*takes deep breath to not get worked up over the bipartisan system set in the United States* It is so incredibly frustrating that our system is set up as Democrats vs. Republicans. It sets a competitive tone in a situation where everyone really should be working together for the betterment of the country. There is the option of being Independent; however, the downfall of that would be not being able to vote in the primaries. The primaries are held to decide who the main candidates are for each party. This, unfortunately, is a situation where you would have to pick between democrat and republican. But as an independent, you are able to vote in the main elections. In this case, if you do your own research, you can base your choices in your ballot off of your own unbiased judgements. It is perfectly okay to not do a straight Democrat ballot or a straight Republican ballot.
There are more than just "old, white men" that run for office.
Yes, there are a lot of old, white men in politics. But that is because old white men, and some women, are the only ones that take voting seriously. The demographics match. However, we can't keep letting that slide. If we get out there and vote, the United States government will start reflecting the demographics of its citizens.
Also, side note!!! This past election there have been more women, people of color, and members of the LGBTQ+ community elected in the history of the United States!! It's because people showed up to the polls, and maybe you can be a part of that next time!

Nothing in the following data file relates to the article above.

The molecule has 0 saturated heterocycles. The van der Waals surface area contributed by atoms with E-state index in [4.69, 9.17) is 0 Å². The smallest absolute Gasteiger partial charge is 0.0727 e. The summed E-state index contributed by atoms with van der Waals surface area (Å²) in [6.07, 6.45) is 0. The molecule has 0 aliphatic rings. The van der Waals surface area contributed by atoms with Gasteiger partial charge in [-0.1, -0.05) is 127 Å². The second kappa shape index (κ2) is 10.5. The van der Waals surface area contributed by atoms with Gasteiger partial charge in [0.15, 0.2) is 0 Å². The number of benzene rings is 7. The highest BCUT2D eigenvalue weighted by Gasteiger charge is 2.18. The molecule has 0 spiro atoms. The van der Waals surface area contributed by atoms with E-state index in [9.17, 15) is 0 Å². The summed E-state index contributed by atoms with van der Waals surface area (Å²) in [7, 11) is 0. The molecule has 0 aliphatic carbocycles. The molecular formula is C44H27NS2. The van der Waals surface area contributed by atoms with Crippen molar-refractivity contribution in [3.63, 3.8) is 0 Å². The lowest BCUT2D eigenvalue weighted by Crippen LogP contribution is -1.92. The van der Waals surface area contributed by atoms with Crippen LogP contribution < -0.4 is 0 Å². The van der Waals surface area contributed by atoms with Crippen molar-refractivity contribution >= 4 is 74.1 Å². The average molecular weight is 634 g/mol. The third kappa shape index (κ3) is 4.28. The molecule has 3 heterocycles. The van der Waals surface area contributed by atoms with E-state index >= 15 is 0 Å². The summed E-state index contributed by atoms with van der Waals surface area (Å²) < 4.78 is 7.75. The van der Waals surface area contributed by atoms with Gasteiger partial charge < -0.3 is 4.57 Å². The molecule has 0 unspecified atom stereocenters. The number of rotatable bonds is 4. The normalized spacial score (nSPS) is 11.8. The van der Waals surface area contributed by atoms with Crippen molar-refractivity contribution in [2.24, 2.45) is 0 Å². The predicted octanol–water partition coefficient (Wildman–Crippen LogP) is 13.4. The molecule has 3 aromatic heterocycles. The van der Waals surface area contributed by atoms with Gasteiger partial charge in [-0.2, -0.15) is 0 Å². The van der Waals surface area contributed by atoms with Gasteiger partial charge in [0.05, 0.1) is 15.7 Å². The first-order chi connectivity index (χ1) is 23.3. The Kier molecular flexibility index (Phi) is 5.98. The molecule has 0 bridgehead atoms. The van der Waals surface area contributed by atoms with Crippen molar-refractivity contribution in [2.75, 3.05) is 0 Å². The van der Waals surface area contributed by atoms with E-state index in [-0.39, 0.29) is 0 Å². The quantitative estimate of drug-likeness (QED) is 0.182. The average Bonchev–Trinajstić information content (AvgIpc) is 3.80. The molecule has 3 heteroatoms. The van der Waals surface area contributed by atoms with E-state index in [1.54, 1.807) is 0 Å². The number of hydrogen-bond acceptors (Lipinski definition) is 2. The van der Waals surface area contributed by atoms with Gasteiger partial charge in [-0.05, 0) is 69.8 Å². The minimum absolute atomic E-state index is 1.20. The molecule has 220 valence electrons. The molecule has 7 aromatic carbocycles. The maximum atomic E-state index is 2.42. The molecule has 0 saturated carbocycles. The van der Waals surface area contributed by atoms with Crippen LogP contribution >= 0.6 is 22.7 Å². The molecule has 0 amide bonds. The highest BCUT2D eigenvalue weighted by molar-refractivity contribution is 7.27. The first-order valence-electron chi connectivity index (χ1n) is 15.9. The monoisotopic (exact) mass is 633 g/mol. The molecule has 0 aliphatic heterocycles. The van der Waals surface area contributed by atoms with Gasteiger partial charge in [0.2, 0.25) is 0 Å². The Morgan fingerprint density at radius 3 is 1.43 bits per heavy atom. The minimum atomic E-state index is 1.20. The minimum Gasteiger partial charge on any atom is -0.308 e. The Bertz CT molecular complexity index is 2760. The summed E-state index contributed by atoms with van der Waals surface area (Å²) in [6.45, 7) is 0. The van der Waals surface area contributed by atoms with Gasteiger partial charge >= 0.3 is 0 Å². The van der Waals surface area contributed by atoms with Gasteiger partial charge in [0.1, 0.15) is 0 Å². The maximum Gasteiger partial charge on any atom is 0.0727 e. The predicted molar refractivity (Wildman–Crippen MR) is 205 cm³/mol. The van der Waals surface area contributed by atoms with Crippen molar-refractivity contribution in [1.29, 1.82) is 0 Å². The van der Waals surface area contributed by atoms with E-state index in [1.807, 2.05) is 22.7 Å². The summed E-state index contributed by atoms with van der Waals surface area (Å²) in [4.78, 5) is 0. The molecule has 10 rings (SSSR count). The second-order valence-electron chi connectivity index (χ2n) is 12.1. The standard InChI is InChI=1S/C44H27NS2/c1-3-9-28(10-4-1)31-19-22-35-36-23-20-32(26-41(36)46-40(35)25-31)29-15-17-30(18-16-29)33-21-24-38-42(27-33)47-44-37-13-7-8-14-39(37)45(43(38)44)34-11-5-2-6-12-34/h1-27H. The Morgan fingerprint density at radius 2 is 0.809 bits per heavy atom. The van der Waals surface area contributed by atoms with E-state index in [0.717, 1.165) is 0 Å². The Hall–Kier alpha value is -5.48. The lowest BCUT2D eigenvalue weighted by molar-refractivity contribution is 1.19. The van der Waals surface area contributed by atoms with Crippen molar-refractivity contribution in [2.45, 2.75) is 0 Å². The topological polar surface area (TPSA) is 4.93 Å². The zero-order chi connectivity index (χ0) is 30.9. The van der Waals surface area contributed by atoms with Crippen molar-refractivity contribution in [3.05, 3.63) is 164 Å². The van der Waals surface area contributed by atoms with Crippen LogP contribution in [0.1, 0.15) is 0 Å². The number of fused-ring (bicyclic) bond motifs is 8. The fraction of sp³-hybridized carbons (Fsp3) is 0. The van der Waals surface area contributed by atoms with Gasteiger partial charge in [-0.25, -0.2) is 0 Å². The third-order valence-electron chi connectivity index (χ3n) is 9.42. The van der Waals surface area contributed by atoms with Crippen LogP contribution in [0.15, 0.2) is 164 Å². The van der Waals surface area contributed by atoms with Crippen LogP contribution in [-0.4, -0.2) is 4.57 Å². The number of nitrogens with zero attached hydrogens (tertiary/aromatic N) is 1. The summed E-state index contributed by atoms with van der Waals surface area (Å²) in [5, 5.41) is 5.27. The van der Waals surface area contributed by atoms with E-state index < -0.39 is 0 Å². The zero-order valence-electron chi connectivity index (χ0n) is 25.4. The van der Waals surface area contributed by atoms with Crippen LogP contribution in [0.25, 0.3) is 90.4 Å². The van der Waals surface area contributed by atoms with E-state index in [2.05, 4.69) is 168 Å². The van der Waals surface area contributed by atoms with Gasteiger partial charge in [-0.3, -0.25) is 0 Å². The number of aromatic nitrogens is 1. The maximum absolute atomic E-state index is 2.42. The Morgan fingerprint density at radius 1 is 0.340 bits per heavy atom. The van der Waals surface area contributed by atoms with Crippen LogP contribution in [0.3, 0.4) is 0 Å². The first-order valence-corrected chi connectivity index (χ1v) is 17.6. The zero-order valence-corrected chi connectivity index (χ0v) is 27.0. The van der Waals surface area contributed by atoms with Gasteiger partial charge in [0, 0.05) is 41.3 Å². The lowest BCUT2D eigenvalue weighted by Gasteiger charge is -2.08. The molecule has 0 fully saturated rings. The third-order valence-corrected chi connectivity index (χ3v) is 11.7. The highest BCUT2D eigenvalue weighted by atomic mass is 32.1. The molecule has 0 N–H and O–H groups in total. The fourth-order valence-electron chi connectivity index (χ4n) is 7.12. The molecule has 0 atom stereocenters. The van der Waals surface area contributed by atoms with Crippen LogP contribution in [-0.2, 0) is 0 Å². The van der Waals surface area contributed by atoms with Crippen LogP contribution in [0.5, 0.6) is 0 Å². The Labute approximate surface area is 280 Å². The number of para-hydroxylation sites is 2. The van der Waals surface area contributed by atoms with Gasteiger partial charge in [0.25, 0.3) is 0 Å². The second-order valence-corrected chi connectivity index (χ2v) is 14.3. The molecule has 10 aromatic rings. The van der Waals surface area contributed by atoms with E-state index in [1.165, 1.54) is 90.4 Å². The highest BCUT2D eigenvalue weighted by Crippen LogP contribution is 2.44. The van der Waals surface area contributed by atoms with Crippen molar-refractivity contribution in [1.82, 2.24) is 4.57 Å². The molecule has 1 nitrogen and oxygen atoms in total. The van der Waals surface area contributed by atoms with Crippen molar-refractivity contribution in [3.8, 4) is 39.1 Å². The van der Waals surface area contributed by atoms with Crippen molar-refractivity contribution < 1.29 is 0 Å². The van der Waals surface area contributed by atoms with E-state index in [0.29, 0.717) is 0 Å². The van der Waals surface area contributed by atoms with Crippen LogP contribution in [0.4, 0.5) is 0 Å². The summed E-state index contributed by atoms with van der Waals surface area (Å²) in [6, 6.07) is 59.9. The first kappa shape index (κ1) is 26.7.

You don't like either of your options, and I can't blame you for that.
In regards to the 2016 Presidential Election, I can't really argue with people that didn't like either of their candidates. I understand not wanting to pick the lesser of two evils and I don't really know what else to tell you there, except, that I'm 99% sure that the rise of Neo-Nazis and White Supremacists would not be happening under the presidential reign of Hillary Clinton. So maybe next time you are stuck between a rock and a hard place, try and figure out which one will cause less damage when you push through.
The voting process only takes too long when you don't know about the easy way outs.
If you vote on election day, you will probably end up waiting in long lines and it might inconvenience your schedule. However, for you busy-bees out there, it is possible to get a mail-in ballot delivered right to your door! If you don't want to do that, then there is always early voting. You can find out all of the information you need to change your voting style here.
Personally, I voted for the first time by mail-in ballot which was beyond easy! I just filled out my ballot and dropped it off at the nearest drop off location. The second time, I early-voted at my local polling place which took about ten minutes, starting from the moment I walked into the building and ending the moment that I walked out.
Saying that voting is too difficult is a cop-out...
A lot of politicians are corrupt, but not all of them.
One of the hardest questions for me to answer when choosing between politicians are whether or not they are looking for my best interest or the best interest for themselves and those that might be giving them money. There is no way to truly know for sure; however, with the recent rise in media usage, if not all, then most politicians are under a very bright spotlight by news outlets and political commentators. I honestly can't say which politician is corrupt and which isn't; nevertheless, I always try and vote for the one that seems the most authentic and lines up with my values the best.
Voting is a right. It's something given to us by the Constitution. Of course, whether you decide to vote or not, that's your decision; however, the consequences are the responsibility of those who acted upon their right, just as much as those who don't.